GET the kettle on. He’s coming to see you. He keeps on saying he talks a lot to people like us, so he could turn up at your door at any moment. In fact, I hear that he might even be coming to Barnsley today, so I could bump into him doing a bit of shopping between the pound shop and the pile of bricks that is supposed to be the new town centre supermarket.
That’s the recession, in case he hasn’t noticed. Ed Miliband is so keen to stress that he is connected to reality rather than to some other planet, he mentioned a variation on “going round the country and talking to people” no less than three times in that Radio Four interview earlier this week.
I reckon he was briefed to keep trying to get that into the conversation. At least it proved he can summon up some conviction from somewhere. But every time I heard him say it, all it did was underline his desperation to be liked.
I’ve seen Miliband attempt to interact with the public, and it is more painful even than those 20 car-crash minutes with John Humphrys. He looks either bored or terrified. Brief him all you like, but there is nothing any spin doctor can do about that look in his eyes.
But, come on. Let’s have some pity for the poor wretch. As part of his grand re-launch this week, he seems determined to find out what it is voters want from him. And he is being urged on by senior Labour figures such as Alan Johnson, who told him in no uncertain terms to get out on the stump and get to grips with what is really going on.
So what can he learn from towns like ours? Well, if he talks to anyone round here, and I mean really talk, not just nodding and muttering the word “fairness”, but listening and empathising, here are a few things he might discover.
The biggest thing is jobs. People want to know where the jobs are going to come from. Unemployment, especially amongst young people, with a million under-25s out of work, is a massive issue.
Now, we have a bit of a problem here with the logic of the Leader of the Opposition. It is vague, to say the least. He seems to have the idea that taxing the bankers higher will somehow give politicians more money to create jobs. But we all know that the only jobs government can create are those in the public sector, and across the Western world, the state is shrinking.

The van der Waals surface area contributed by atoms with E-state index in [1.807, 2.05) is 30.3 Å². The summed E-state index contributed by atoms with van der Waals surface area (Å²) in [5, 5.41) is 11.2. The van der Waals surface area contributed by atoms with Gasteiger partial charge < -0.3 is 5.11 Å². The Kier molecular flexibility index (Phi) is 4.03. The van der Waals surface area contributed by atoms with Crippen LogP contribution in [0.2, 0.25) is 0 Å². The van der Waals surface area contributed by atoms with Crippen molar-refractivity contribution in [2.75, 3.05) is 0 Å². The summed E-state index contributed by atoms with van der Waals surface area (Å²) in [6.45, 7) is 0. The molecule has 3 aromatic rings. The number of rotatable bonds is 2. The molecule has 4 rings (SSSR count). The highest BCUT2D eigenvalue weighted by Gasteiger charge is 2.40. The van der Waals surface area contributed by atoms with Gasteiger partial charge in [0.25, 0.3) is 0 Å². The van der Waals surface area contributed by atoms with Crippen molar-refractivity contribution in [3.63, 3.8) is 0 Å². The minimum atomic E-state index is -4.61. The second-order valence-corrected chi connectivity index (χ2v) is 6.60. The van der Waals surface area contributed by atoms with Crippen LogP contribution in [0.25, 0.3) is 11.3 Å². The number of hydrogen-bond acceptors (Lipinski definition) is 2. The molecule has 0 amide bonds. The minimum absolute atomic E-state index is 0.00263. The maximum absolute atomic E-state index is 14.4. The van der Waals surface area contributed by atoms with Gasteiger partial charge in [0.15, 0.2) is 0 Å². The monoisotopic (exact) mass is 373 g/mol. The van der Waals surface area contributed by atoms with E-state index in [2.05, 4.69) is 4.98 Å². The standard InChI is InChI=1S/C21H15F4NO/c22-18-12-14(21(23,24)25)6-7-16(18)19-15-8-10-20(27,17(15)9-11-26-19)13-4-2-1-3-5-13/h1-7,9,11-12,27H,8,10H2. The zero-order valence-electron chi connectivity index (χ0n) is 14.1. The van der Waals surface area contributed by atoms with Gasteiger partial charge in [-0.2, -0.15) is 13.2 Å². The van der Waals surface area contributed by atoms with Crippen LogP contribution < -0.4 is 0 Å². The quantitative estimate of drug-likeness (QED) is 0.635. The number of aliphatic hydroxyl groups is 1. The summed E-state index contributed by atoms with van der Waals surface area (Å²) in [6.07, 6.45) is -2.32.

What we really need is an economic climate and a political will which fosters the growth of opportunities in private enterprise, and that means everywhere, not just in the south of England. That didn’t happen as much as it should have, even in the boom years under the last Labour government. Any Chamber of Commerce in a small to medium-sized Northern town will tell you that. But it has to start happening, and a Labour government has got to understand the nuts and bolts and the lobbying and the patience required.
And what about an educated workforce to do these jobs? Here’s the big Miliband idea. Reduce the cap on university tuition fees from £9,000 to £6,000 a year. Great. I am sure families everywhere will be rejoicing at that one. So that will be just the £18,000 debt each kid will be facing then, rather than the £27,000 one. Does he not realise that it’s the prospect of any kind of debt that deters countless potential students from going to university? And does he not realise that to make the books balance, it’s not a matter of shaving off a few grand here and there, but a complete reappraisal of the entire university system?
Trim the fat from the institutions themselves, ditch the random courses, think of other uses for those huge empty public buildings over the long summer vacation. You can see why any politician might find it difficult locating the stomach to take that one on, but if he really wants us to believe that he supports “fairness” he has to underpin it with proper policy. It’s become hazy of late, but I seem to remember fairness equalling access to education as a pretty basic Labour tenet.
Which brings us onto, well, there is no other way to put this, himself. In a recent poll, more than a third of Labour supporters were dissatisfied with the way Miliband is doing his job. There are two main dangers here; by supplicating himself in front of the people so willingly, he appears weaker than ever, and by concentrating so much on his own self-image, the time and ability to formulate important policy is limited.
His own time is running out. He has to be honest with himself, and cut this self-delusion. “Noises off”, he calls the growing clamour of discontent within his own party ranks. That’s as nothing compared to the straight talking of Yorkshire folk. He could do worse than listen up.